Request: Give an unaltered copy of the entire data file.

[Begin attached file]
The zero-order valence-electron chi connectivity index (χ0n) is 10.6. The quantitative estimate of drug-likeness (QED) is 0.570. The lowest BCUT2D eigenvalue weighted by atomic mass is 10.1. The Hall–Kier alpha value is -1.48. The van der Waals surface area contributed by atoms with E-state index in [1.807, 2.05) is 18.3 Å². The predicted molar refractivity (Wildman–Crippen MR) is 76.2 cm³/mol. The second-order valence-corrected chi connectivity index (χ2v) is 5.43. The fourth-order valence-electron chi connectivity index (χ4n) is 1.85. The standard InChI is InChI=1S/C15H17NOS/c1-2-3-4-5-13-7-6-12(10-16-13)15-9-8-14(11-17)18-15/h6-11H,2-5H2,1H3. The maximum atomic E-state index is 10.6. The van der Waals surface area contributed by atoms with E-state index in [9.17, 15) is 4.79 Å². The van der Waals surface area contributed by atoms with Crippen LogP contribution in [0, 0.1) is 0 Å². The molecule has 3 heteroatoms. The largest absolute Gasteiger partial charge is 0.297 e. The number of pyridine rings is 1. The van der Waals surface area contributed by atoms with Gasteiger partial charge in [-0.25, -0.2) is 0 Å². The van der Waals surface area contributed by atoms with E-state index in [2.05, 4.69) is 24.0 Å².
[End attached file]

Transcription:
The zero-order valence-electron chi connectivity index (χ0n) is 10.6. The quantitative estimate of drug-likeness (QED) is 0.570. The lowest BCUT2D eigenvalue weighted by atomic mass is 10.1. The Hall–Kier alpha value is -1.48. The van der Waals surface area contributed by atoms with E-state index in [1.807, 2.05) is 18.3 Å². The predicted molar refractivity (Wildman–Crippen MR) is 76.2 cm³/mol. The second-order valence-corrected chi connectivity index (χ2v) is 5.43. The fourth-order valence-electron chi connectivity index (χ4n) is 1.85. The standard InChI is InChI=1S/C15H17NOS/c1-2-3-4-5-13-7-6-12(10-16-13)15-9-8-14(11-17)18-15/h6-11H,2-5H2,1H3. The maximum atomic E-state index is 10.6. The van der Waals surface area contributed by atoms with E-state index in [9.17, 15) is 4.79 Å². The van der Waals surface area contributed by atoms with Crippen LogP contribution in [0, 0.1) is 0 Å². The molecule has 3 heteroatoms. The largest absolute Gasteiger partial charge is 0.297 e. The number of pyridine rings is 1. The van der Waals surface area contributed by atoms with Gasteiger partial charge in [-0.25, -0.2) is 0 Å². The van der Waals surface area contributed by atoms with E-state index in [2.05, 4.69) is 24.0 Å².